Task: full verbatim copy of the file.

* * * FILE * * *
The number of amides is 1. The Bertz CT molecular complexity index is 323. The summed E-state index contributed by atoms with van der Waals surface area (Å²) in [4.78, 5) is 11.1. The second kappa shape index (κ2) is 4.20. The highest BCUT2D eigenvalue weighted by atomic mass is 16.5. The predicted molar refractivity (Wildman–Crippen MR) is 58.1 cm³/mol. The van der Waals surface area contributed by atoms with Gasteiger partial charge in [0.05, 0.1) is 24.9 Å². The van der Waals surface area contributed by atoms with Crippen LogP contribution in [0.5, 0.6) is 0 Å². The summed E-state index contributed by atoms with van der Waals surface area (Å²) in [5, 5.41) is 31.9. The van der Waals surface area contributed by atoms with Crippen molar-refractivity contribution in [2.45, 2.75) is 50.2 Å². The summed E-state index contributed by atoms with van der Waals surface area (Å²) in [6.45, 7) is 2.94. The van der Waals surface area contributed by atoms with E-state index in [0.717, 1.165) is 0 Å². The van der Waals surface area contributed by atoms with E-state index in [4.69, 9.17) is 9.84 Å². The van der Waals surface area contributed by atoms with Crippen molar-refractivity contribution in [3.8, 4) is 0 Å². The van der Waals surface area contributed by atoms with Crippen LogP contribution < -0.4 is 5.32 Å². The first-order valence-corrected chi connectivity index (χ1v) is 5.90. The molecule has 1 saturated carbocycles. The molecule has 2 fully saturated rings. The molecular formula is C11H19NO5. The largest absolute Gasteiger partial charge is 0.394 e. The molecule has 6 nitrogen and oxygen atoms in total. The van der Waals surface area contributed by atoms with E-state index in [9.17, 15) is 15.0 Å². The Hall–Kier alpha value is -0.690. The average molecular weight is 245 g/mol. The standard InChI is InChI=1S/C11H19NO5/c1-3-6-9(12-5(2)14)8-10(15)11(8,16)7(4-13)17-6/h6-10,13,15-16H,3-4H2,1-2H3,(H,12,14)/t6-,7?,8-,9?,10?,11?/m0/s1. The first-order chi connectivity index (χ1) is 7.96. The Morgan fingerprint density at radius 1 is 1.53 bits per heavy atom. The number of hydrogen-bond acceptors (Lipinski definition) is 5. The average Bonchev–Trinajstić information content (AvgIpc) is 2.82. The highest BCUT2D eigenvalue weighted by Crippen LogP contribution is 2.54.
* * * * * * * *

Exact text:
The number of amides is 1. The Bertz CT molecular complexity index is 323. The summed E-state index contributed by atoms with van der Waals surface area (Å²) in [4.78, 5) is 11.1. The second kappa shape index (κ2) is 4.20. The highest BCUT2D eigenvalue weighted by atomic mass is 16.5. The predicted molar refractivity (Wildman–Crippen MR) is 58.1 cm³/mol. The van der Waals surface area contributed by atoms with Gasteiger partial charge in [0.05, 0.1) is 24.9 Å². The van der Waals surface area contributed by atoms with Crippen LogP contribution in [0.5, 0.6) is 0 Å². The summed E-state index contributed by atoms with van der Waals surface area (Å²) in [5, 5.41) is 31.9. The van der Waals surface area contributed by atoms with Crippen molar-refractivity contribution in [2.45, 2.75) is 50.2 Å². The summed E-state index contributed by atoms with van der Waals surface area (Å²) in [6.45, 7) is 2.94. The van der Waals surface area contributed by atoms with E-state index in [0.717, 1.165) is 0 Å². The van der Waals surface area contributed by atoms with E-state index in [4.69, 9.17) is 9.84 Å². The van der Waals surface area contributed by atoms with Crippen molar-refractivity contribution in [3.8, 4) is 0 Å². The van der Waals surface area contributed by atoms with Crippen LogP contribution < -0.4 is 5.32 Å². The first-order valence-corrected chi connectivity index (χ1v) is 5.90. The molecule has 1 saturated carbocycles. The molecule has 2 fully saturated rings. The molecular formula is C11H19NO5. The largest absolute Gasteiger partial charge is 0.394 e. The molecule has 6 nitrogen and oxygen atoms in total. The van der Waals surface area contributed by atoms with E-state index in [9.17, 15) is 15.0 Å². The Hall–Kier alpha value is -0.690. The average molecular weight is 245 g/mol. The standard InChI is InChI=1S/C11H19NO5/c1-3-6-9(12-5(2)14)8-10(15)11(8,16)7(4-13)17-6/h6-10,13,15-16H,3-4H2,1-2H3,(H,12,14)/t6-,7?,8-,9?,10?,11?/m0/s1. The first-order chi connectivity index (χ1) is 7.96. The Morgan fingerprint density at radius 1 is 1.53 bits per heavy atom. The number of hydrogen-bond acceptors (Lipinski definition) is 5. The average Bonchev–Trinajstić information content (AvgIpc) is 2.82. The highest BCUT2D eigenvalue weighted by Crippen LogP contribution is 2.54.